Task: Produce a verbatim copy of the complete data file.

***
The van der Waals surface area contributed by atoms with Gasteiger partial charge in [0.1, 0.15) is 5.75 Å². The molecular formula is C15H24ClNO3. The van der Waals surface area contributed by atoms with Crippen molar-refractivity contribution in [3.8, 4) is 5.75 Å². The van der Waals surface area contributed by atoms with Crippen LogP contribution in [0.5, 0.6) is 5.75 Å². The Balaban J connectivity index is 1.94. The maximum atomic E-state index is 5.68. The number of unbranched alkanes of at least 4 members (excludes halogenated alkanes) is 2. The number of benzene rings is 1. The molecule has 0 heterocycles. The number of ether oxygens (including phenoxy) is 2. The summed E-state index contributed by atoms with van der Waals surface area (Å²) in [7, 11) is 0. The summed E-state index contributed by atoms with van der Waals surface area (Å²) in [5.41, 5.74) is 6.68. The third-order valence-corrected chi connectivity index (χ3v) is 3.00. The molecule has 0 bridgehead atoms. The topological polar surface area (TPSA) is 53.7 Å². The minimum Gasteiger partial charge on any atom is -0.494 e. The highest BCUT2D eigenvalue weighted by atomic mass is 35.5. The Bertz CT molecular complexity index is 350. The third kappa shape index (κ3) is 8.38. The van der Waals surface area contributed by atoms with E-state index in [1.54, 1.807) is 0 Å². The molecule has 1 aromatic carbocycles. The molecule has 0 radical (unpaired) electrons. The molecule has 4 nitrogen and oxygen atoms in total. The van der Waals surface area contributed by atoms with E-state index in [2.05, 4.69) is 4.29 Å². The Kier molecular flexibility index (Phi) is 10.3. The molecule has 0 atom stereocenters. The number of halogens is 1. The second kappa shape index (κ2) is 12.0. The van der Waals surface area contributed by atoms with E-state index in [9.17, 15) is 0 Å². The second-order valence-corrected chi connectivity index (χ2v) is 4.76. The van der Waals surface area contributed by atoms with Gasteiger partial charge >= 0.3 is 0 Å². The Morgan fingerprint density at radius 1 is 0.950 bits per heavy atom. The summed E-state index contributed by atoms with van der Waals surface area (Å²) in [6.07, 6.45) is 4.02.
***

The van der Waals surface area contributed by atoms with Gasteiger partial charge in [0.1, 0.15) is 5.75 Å². The molecular formula is C15H24ClNO3. The van der Waals surface area contributed by atoms with Crippen molar-refractivity contribution in [3.8, 4) is 5.75 Å². The van der Waals surface area contributed by atoms with Crippen LogP contribution in [0.5, 0.6) is 5.75 Å². The Balaban J connectivity index is 1.94. The maximum atomic E-state index is 5.68. The number of unbranched alkanes of at least 4 members (excludes halogenated alkanes) is 2. The number of benzene rings is 1. The molecule has 0 heterocycles. The number of ether oxygens (including phenoxy) is 2. The summed E-state index contributed by atoms with van der Waals surface area (Å²) in [7, 11) is 0. The summed E-state index contributed by atoms with van der Waals surface area (Å²) in [5.41, 5.74) is 6.68. The third-order valence-corrected chi connectivity index (χ3v) is 3.00. The molecule has 0 bridgehead atoms. The topological polar surface area (TPSA) is 53.7 Å². The minimum Gasteiger partial charge on any atom is -0.494 e. The highest BCUT2D eigenvalue weighted by atomic mass is 35.5. The Bertz CT molecular complexity index is 350. The third kappa shape index (κ3) is 8.38. The van der Waals surface area contributed by atoms with E-state index in [1.54, 1.807) is 0 Å². The molecule has 1 aromatic carbocycles. The molecule has 0 radical (unpaired) electrons. The molecule has 4 nitrogen and oxygen atoms in total. The van der Waals surface area contributed by atoms with E-state index in [2.05, 4.69) is 4.29 Å². The Kier molecular flexibility index (Phi) is 10.3. The molecule has 0 atom stereocenters. The number of halogens is 1. The second kappa shape index (κ2) is 12.0. The van der Waals surface area contributed by atoms with E-state index in [9.17, 15) is 0 Å². The second-order valence-corrected chi connectivity index (χ2v) is 4.76. The van der Waals surface area contributed by atoms with Gasteiger partial charge >= 0.3 is 0 Å². The Morgan fingerprint density at radius 1 is 0.950 bits per heavy atom. The summed E-state index contributed by atoms with van der Waals surface area (Å²) in [6.07, 6.45) is 4.02.